A brain conditioned for social defeat

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Science  01 Apr 2016:
Vol. 352, Issue 6281, pp. 42-43
DOI: 10.1126/science.aaf6016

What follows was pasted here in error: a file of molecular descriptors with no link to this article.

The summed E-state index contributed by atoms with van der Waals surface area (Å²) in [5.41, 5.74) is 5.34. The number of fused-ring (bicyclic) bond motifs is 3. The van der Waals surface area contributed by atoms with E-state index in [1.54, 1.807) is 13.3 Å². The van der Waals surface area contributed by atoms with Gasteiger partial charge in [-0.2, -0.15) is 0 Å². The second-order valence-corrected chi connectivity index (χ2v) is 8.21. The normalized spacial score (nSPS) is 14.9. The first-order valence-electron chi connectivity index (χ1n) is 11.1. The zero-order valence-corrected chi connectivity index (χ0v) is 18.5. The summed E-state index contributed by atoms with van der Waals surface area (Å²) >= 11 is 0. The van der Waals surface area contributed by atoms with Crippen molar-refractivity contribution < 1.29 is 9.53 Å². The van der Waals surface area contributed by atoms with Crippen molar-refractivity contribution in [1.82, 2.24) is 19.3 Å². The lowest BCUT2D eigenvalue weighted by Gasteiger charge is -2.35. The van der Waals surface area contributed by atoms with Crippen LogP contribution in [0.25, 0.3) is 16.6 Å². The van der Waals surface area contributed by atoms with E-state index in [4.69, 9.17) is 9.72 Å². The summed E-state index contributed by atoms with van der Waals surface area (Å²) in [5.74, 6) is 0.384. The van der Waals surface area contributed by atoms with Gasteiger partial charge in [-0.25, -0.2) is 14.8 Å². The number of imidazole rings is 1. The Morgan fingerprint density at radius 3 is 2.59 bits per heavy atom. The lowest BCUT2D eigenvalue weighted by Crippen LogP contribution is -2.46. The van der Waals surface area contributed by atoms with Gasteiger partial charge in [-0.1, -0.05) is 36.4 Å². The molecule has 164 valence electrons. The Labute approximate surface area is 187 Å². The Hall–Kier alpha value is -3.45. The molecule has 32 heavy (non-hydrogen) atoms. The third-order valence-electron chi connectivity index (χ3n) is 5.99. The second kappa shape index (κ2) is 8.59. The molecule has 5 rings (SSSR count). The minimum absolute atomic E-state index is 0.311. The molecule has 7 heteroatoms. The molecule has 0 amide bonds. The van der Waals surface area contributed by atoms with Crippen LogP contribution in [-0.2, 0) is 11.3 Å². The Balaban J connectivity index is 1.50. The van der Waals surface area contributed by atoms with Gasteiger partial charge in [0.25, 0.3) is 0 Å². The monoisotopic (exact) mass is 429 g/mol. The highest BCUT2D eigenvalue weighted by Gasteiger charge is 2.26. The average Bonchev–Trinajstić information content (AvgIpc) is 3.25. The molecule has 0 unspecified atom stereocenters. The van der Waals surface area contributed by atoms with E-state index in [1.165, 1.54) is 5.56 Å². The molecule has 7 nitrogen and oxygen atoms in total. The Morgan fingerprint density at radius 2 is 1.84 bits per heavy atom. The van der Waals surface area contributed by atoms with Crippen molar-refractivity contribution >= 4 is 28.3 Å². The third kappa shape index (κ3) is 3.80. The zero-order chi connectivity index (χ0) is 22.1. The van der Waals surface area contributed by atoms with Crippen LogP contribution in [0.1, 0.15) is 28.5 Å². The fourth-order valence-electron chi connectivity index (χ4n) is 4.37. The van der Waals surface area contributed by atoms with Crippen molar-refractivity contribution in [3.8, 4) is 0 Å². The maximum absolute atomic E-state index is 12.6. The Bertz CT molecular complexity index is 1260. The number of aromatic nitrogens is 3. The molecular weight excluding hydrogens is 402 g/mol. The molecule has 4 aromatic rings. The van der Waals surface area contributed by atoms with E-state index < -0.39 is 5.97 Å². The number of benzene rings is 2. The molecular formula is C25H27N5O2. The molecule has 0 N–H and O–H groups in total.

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Aggression is common in the animal kingdom, even though agonistic behaviors can lead to chronic stress or pain. So how does aggression remain conserved evolutionarily? In 1859, Darwin argued in his book On the Origin of Species that the conservation of any behavioral trait is ultimately explained by its necessity for survival and reproduction. To survive with limited resources, individuals express aggressive behaviors against competitors to pass on their genes. For social animals, dominance hierarchies establish rapidly (1), avoiding the cost of recurrent fighting within the group. Hierarchy formation and maintenance rely on the effect of prior experience (2). However, the underlying mechanisms and neural circuitry remain elusive. On page 87 of issue, Chou et al. (3) identify a key role for the dorsal habenula (dHb) region of the brain in zebrafish to determine who wins and who loses in a fight. This region is highly conserved across vertebrates, raising the possibility of manipulating neuronal circuits that govern innate social behaviors.